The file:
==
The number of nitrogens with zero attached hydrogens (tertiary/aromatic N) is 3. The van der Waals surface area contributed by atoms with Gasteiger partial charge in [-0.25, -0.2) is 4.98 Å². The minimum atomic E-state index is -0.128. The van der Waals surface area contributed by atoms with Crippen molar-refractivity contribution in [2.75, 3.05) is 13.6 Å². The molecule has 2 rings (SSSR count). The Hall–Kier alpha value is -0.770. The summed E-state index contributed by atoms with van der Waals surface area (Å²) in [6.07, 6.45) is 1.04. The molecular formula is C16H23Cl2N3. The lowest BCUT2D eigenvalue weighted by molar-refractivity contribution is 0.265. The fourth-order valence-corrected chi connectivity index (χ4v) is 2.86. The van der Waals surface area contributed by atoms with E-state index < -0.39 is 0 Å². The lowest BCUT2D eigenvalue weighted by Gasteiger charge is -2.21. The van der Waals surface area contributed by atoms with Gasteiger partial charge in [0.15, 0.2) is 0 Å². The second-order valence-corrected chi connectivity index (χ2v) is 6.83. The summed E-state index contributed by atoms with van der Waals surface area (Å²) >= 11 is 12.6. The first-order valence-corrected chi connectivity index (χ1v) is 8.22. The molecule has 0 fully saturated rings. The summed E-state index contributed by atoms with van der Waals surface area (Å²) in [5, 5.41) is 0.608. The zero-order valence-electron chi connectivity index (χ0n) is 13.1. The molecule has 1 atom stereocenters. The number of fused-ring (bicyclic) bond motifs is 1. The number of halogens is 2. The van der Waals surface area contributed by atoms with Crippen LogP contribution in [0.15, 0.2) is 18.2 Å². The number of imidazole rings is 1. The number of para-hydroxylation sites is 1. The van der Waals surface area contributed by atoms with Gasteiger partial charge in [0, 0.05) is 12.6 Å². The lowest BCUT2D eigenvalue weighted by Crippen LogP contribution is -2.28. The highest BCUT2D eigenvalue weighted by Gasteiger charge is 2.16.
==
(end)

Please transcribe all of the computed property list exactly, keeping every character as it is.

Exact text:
The number of nitrogens with zero attached hydrogens (tertiary/aromatic N) is 3. The van der Waals surface area contributed by atoms with Gasteiger partial charge in [-0.25, -0.2) is 4.98 Å². The minimum atomic E-state index is -0.128. The van der Waals surface area contributed by atoms with Crippen molar-refractivity contribution in [2.75, 3.05) is 13.6 Å². The molecule has 2 rings (SSSR count). The Hall–Kier alpha value is -0.770. The summed E-state index contributed by atoms with van der Waals surface area (Å²) in [6.07, 6.45) is 1.04. The molecular formula is C16H23Cl2N3. The lowest BCUT2D eigenvalue weighted by molar-refractivity contribution is 0.265. The fourth-order valence-corrected chi connectivity index (χ4v) is 2.86. The van der Waals surface area contributed by atoms with E-state index < -0.39 is 0 Å². The lowest BCUT2D eigenvalue weighted by Gasteiger charge is -2.21. The van der Waals surface area contributed by atoms with Gasteiger partial charge in [0.15, 0.2) is 0 Å². The second-order valence-corrected chi connectivity index (χ2v) is 6.83. The summed E-state index contributed by atoms with van der Waals surface area (Å²) >= 11 is 12.6. The first-order valence-corrected chi connectivity index (χ1v) is 8.22. The molecule has 0 fully saturated rings. The summed E-state index contributed by atoms with van der Waals surface area (Å²) in [5, 5.41) is 0.608. The zero-order valence-electron chi connectivity index (χ0n) is 13.1. The molecule has 1 atom stereocenters. The number of fused-ring (bicyclic) bond motifs is 1. The number of halogens is 2. The van der Waals surface area contributed by atoms with Crippen LogP contribution in [0.15, 0.2) is 18.2 Å². The number of imidazole rings is 1. The number of para-hydroxylation sites is 1. The van der Waals surface area contributed by atoms with Gasteiger partial charge in [0, 0.05) is 12.6 Å². The lowest BCUT2D eigenvalue weighted by Crippen LogP contribution is -2.28. The highest BCUT2D eigenvalue weighted by Gasteiger charge is 2.16.